MILAN (Reuters) - Core Italian shareholders in Telecom Italia are seeking to sell their stakes, people familiar with the situation said, a move that could leave the country’s largest telecom operator vulnerable to a takeover bid.
Telecom Italia, struggling with a recession in its home market, is controlled by a group of shareholders via Telco, a holding company that owns 22 percent of the shares.
Telco’s members - Spain’s Telefonica and Italian companies Assicurazioni Generali, Intesa Sanpaolo and Mediobanca - have until September 28 to decide whether they want to exit the pact or stay for another year.
Verizon Communications’ $130 billion deal to buy British operator Vodafone out of its U.S. wireless business, announced on Monday, could pave the way for a sector shake-up, analysts have said with Telecom Italia seen as a possible target.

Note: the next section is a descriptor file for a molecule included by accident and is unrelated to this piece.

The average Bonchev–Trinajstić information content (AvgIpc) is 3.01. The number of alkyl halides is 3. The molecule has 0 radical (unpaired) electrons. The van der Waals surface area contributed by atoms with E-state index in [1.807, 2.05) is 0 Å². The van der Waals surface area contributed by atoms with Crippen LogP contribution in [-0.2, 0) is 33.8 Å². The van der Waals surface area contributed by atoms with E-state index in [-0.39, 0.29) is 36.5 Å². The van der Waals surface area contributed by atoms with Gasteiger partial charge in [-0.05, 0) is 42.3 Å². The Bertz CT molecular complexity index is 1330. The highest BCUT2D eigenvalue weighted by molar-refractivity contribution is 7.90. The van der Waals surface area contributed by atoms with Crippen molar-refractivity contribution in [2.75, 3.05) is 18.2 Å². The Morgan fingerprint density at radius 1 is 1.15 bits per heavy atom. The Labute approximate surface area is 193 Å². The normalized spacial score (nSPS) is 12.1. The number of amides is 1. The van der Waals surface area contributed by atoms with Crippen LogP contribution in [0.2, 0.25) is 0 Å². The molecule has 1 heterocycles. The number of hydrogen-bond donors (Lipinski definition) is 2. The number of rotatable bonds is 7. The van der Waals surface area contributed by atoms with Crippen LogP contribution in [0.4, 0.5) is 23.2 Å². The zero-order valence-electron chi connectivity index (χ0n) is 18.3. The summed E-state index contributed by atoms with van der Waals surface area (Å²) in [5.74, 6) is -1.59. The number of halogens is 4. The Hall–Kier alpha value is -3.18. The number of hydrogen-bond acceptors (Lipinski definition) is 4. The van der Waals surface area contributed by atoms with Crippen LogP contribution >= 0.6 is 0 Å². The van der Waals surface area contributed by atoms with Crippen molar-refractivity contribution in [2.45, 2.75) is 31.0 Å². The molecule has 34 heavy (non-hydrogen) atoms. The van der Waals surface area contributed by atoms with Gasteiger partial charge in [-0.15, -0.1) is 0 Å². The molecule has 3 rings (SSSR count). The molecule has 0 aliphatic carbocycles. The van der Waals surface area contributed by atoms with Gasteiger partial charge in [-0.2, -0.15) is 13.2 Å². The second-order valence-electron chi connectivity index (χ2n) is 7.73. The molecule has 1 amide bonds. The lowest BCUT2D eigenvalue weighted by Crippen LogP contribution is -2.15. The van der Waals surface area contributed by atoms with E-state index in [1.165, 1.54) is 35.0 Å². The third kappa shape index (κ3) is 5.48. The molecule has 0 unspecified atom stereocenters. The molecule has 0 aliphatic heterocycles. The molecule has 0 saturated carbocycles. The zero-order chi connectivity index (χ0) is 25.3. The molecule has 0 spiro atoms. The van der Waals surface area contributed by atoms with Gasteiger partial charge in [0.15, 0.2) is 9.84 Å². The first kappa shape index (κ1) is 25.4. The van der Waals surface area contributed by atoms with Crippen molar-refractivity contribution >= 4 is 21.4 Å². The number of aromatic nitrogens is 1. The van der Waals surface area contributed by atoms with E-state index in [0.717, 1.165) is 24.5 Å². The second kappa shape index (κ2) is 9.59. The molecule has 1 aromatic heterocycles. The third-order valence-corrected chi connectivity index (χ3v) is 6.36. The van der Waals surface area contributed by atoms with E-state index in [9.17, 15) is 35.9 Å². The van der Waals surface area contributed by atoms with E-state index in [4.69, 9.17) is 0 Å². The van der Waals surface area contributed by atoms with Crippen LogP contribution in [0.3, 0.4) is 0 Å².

“Mediobanca is a seller either of Telco or Telecom Italia shares,” one of the sources told Reuters on Tuesday. “After September 28, Mediobanca will sell on the market.”
Insurer Generali is also seeking to sell its shares, but needs to find a buyer that can pay a hefty premium to Telecom Italia’s market value, a source familiar with the situation has told Reuters.
Intesa Sanpaolo is also open to considering selling opportunities, another source said.
Telefonica, which has the largest stake in Telecom Italia and also competes directly with the Italian operator in Latin America, is key to its future ownership.
One of the sources said Telefonica wanted to keep the current shareholder structure of Telecom Italia intact and would “react immediately” if its control was threatened, for instance by other Telco shareholders selling to a rival.
Telefonica and the Italian shareholders declined to comment.
Reporting by Danilo Masoni, Stefano Rebaudo and Arno Schuetze; Editing by Erica Billingham